When people talk about diversity and inclusion in open source, the discussion is usually about how to improve a project culture's inclusivity. But can the software itself be gender biased? Our research says it can. So, how do you know if your software is biased? And, if it is, how can you make it more inclusive?
The GenderMag method is a way to identify gender-inclusiveness problems in your software. It is available in a "kit" freely available for download at GenderMag.org.
The method was developed by Oregon State University distinguished professor Margaret Burnett, whose internationally recognized work with students and collaborators has shown gender differences in how people problem-solve with software—from people who are working with Excel formulas to professional programmers.
She was inspired to design GenderMag by a software product manager who asked her for help with his company's application for medical practitioners to program medical devices for patients' needs. His customer base was mostly women, and unfortunately, many women did not like the software. With an all-male development team, the manager was at a loss for what to do.
In this article, I will share reasons for gender biases in software and then describe what these biases mean for open source tools.
How does gender bias sneak into software?
Individual differences in how people problem-solve and use software features often cluster by gender; that is, certain problem-solving styles are more favored by men than by women (and vice versa). Software tools often support the tool developers' preferred style of problem-solving. When those tools are developed by male-dominated teams, they can inadvertently create gender bias.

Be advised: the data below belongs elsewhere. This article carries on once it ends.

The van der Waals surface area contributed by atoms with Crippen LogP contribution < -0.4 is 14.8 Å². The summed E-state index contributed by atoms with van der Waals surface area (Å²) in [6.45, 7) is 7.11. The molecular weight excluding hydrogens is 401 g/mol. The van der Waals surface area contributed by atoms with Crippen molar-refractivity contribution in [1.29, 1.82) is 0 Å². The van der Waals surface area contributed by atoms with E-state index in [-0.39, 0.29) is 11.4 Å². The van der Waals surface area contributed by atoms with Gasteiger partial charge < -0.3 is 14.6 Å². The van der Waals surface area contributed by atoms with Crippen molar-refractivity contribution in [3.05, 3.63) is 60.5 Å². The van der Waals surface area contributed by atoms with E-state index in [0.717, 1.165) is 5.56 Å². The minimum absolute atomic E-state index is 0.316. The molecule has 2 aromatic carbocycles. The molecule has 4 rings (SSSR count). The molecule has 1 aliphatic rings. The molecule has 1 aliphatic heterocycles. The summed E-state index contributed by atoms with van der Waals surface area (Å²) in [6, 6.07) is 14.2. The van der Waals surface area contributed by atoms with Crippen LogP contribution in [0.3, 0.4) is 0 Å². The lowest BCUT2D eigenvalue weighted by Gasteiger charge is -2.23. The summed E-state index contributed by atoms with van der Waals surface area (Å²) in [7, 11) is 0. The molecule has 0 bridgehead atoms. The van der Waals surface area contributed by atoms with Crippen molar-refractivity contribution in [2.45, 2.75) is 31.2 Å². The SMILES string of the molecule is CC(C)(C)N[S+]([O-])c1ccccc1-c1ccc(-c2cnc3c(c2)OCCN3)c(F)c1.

Research over the past 10 years across numerous populations has identified the following five problem-solving facets that impact how individuals use software:
- Motivations for using the software
- Style of processing information
- Computer self-efficacy
- Attitudes toward technological risks
- Preferred styles for learning technology
The GenderMag method has identified inclusivity issues in real-world software teams. As the following chart shows, 17 different software teams across different domains have found gender biases in their own software when using GenderMag.
How does GenderMag work?
The GenderMag method consists of a gender-specific cognitive walkthrough with a set of personas. Each persona represents a subset of a system's target users as they relate to the five problem-solving facets listed above. Tool designers perform the GenderMag walkthrough to identify potential usability issues for new users to a program or feature.
In a GenderMag walkthrough, tool designers answer three questions through the lens of a specific persona's problem-solving facets—one question about each subgoal in a detailed use case and two questions about each interface action.
To explain, let's look at a walkthrough using the Abby Jones persona:
Subgoal Q: Will Abby Jones have formed this subgoal as a step to her overall goal? (Yes/no/maybe, why, what facets did you use)
Action Q1: Will Abby Jones know what to do in the user interface at this step? (Yes/no/maybe, why, what facets did you use)
Action Q2: If Abby Jones does the right thing, will she know she did the right thing and is she making progress toward her goal? (Yes/no/maybe, why, what facets did you use).
If your answer to any of the above questions is no or maybe, you might have an inclusivity bug if it is also associated with one of the five facets.